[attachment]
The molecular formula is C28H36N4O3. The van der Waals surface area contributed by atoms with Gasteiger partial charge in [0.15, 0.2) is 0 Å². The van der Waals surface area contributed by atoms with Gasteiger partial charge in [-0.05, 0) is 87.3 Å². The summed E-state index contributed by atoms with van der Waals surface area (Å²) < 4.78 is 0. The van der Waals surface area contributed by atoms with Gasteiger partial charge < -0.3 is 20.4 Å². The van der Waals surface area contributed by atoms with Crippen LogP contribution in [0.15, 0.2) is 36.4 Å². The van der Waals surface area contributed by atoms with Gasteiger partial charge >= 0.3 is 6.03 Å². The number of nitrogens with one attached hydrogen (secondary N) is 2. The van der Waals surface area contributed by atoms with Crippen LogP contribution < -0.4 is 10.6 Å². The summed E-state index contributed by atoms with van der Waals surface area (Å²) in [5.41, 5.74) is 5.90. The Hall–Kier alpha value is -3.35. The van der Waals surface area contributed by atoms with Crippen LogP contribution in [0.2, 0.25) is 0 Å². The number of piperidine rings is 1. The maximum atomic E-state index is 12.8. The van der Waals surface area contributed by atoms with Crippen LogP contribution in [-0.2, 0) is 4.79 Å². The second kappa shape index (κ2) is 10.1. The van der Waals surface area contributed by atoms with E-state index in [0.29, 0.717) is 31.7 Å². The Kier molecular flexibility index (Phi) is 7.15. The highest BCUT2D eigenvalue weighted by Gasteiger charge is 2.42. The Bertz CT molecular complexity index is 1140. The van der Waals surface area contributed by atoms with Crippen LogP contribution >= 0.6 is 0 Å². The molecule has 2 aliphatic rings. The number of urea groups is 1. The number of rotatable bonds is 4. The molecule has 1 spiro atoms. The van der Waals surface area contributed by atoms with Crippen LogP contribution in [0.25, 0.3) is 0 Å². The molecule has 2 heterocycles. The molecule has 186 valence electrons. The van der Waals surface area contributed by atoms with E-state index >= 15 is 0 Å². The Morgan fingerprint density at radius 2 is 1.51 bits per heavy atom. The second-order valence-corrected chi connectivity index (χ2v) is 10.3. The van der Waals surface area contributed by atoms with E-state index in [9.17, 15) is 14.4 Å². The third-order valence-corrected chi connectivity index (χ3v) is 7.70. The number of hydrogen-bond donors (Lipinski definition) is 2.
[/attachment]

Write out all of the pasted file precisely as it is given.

The molecular formula is C28H36N4O3. The van der Waals surface area contributed by atoms with Gasteiger partial charge in [0.15, 0.2) is 0 Å². The van der Waals surface area contributed by atoms with Gasteiger partial charge in [-0.05, 0) is 87.3 Å². The summed E-state index contributed by atoms with van der Waals surface area (Å²) < 4.78 is 0. The van der Waals surface area contributed by atoms with Gasteiger partial charge < -0.3 is 20.4 Å². The van der Waals surface area contributed by atoms with Crippen LogP contribution in [0.15, 0.2) is 36.4 Å². The van der Waals surface area contributed by atoms with Gasteiger partial charge >= 0.3 is 6.03 Å². The number of nitrogens with one attached hydrogen (secondary N) is 2. The van der Waals surface area contributed by atoms with Crippen LogP contribution < -0.4 is 10.6 Å². The summed E-state index contributed by atoms with van der Waals surface area (Å²) in [5.41, 5.74) is 5.90. The Hall–Kier alpha value is -3.35. The van der Waals surface area contributed by atoms with Crippen LogP contribution in [0.2, 0.25) is 0 Å². The number of piperidine rings is 1. The maximum atomic E-state index is 12.8. The van der Waals surface area contributed by atoms with Crippen LogP contribution in [-0.2, 0) is 4.79 Å². The second kappa shape index (κ2) is 10.1. The van der Waals surface area contributed by atoms with E-state index in [0.29, 0.717) is 31.7 Å². The Kier molecular flexibility index (Phi) is 7.15. The highest BCUT2D eigenvalue weighted by Gasteiger charge is 2.42. The Bertz CT molecular complexity index is 1140. The van der Waals surface area contributed by atoms with Crippen LogP contribution >= 0.6 is 0 Å². The molecule has 2 aliphatic rings. The number of urea groups is 1. The number of rotatable bonds is 4. The molecule has 1 spiro atoms. The van der Waals surface area contributed by atoms with Crippen LogP contribution in [0.25, 0.3) is 0 Å². The molecule has 2 heterocycles. The molecule has 186 valence electrons. The van der Waals surface area contributed by atoms with E-state index >= 15 is 0 Å². The Morgan fingerprint density at radius 2 is 1.51 bits per heavy atom. The second-order valence-corrected chi connectivity index (χ2v) is 10.3. The van der Waals surface area contributed by atoms with E-state index in [9.17, 15) is 14.4 Å². The third-order valence-corrected chi connectivity index (χ3v) is 7.70. The number of hydrogen-bond donors (Lipinski definition) is 2.